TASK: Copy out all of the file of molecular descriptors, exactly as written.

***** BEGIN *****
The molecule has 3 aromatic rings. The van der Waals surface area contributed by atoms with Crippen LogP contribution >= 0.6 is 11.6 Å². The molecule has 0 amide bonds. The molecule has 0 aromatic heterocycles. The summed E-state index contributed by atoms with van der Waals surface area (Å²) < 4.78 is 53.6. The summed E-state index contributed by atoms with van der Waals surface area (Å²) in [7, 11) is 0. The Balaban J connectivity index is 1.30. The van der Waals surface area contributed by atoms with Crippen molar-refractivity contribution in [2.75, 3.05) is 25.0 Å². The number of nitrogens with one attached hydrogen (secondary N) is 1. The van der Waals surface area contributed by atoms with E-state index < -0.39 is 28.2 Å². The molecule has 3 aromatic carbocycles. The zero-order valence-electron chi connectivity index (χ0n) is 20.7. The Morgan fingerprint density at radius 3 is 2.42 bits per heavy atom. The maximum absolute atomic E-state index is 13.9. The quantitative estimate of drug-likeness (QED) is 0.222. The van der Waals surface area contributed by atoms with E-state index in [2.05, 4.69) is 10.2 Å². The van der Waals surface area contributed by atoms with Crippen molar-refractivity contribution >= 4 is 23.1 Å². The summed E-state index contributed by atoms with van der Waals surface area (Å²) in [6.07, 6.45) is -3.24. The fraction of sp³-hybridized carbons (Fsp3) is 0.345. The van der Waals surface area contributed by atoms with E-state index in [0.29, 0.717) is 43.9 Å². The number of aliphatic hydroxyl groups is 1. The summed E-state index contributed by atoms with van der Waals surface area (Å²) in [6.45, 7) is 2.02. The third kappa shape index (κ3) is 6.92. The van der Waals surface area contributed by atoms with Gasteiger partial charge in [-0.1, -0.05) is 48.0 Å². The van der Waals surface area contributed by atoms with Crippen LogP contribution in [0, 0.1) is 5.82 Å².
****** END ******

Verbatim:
The molecule has 3 aromatic rings. The van der Waals surface area contributed by atoms with Crippen LogP contribution >= 0.6 is 11.6 Å². The molecule has 0 amide bonds. The molecule has 0 aromatic heterocycles. The summed E-state index contributed by atoms with van der Waals surface area (Å²) < 4.78 is 53.6. The summed E-state index contributed by atoms with van der Waals surface area (Å²) in [7, 11) is 0. The Balaban J connectivity index is 1.30. The van der Waals surface area contributed by atoms with Crippen molar-refractivity contribution in [2.75, 3.05) is 25.0 Å². The number of nitrogens with one attached hydrogen (secondary N) is 1. The van der Waals surface area contributed by atoms with E-state index < -0.39 is 28.2 Å². The molecule has 3 aromatic carbocycles. The zero-order valence-electron chi connectivity index (χ0n) is 20.7. The Morgan fingerprint density at radius 3 is 2.42 bits per heavy atom. The maximum absolute atomic E-state index is 13.9. The quantitative estimate of drug-likeness (QED) is 0.222. The van der Waals surface area contributed by atoms with E-state index in [2.05, 4.69) is 10.2 Å². The van der Waals surface area contributed by atoms with Crippen molar-refractivity contribution >= 4 is 23.1 Å². The summed E-state index contributed by atoms with van der Waals surface area (Å²) in [6.07, 6.45) is -3.24. The fraction of sp³-hybridized carbons (Fsp3) is 0.345. The van der Waals surface area contributed by atoms with E-state index in [0.29, 0.717) is 43.9 Å². The number of aliphatic hydroxyl groups is 1. The summed E-state index contributed by atoms with van der Waals surface area (Å²) in [6.45, 7) is 2.02. The third kappa shape index (κ3) is 6.92. The van der Waals surface area contributed by atoms with Gasteiger partial charge in [-0.1, -0.05) is 48.0 Å². The van der Waals surface area contributed by atoms with Crippen LogP contribution in [0, 0.1) is 5.82 Å².